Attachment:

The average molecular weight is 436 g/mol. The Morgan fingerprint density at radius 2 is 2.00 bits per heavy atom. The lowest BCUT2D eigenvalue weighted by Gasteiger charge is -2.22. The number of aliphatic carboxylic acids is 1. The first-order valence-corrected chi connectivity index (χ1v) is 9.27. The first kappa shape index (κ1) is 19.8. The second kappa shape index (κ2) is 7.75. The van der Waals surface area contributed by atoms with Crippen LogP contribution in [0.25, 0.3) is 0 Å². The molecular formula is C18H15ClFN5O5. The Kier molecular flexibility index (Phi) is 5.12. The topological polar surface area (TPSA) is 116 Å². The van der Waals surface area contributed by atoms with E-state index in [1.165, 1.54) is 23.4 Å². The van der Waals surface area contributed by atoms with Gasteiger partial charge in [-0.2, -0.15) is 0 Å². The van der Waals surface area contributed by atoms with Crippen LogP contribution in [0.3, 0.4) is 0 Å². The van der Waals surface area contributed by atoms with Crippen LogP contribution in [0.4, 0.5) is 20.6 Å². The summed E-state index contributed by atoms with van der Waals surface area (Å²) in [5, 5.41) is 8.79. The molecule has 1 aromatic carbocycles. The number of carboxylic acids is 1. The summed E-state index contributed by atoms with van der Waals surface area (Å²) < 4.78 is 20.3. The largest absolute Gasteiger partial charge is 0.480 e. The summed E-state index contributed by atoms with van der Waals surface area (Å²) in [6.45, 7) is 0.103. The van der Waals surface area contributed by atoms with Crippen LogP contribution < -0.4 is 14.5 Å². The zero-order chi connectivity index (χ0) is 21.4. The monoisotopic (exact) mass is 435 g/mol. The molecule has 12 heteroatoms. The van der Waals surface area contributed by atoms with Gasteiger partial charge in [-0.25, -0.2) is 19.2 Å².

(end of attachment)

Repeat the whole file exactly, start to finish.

The average molecular weight is 436 g/mol. The Morgan fingerprint density at radius 2 is 2.00 bits per heavy atom. The lowest BCUT2D eigenvalue weighted by Gasteiger charge is -2.22. The number of aliphatic carboxylic acids is 1. The first-order valence-corrected chi connectivity index (χ1v) is 9.27. The first kappa shape index (κ1) is 19.8. The second kappa shape index (κ2) is 7.75. The van der Waals surface area contributed by atoms with Crippen LogP contribution in [0.25, 0.3) is 0 Å². The molecular formula is C18H15ClFN5O5. The Kier molecular flexibility index (Phi) is 5.12. The topological polar surface area (TPSA) is 116 Å². The van der Waals surface area contributed by atoms with E-state index in [1.165, 1.54) is 23.4 Å². The van der Waals surface area contributed by atoms with Gasteiger partial charge in [-0.2, -0.15) is 0 Å². The van der Waals surface area contributed by atoms with Crippen LogP contribution in [0.3, 0.4) is 0 Å². The van der Waals surface area contributed by atoms with Crippen LogP contribution in [0.4, 0.5) is 20.6 Å². The summed E-state index contributed by atoms with van der Waals surface area (Å²) in [5, 5.41) is 8.79. The molecule has 1 aromatic carbocycles. The number of carboxylic acids is 1. The summed E-state index contributed by atoms with van der Waals surface area (Å²) < 4.78 is 20.3. The largest absolute Gasteiger partial charge is 0.480 e. The summed E-state index contributed by atoms with van der Waals surface area (Å²) in [6.45, 7) is 0.103. The van der Waals surface area contributed by atoms with Crippen LogP contribution < -0.4 is 14.5 Å². The zero-order chi connectivity index (χ0) is 21.4. The monoisotopic (exact) mass is 435 g/mol. The molecule has 12 heteroatoms. The van der Waals surface area contributed by atoms with Gasteiger partial charge in [-0.25, -0.2) is 19.2 Å².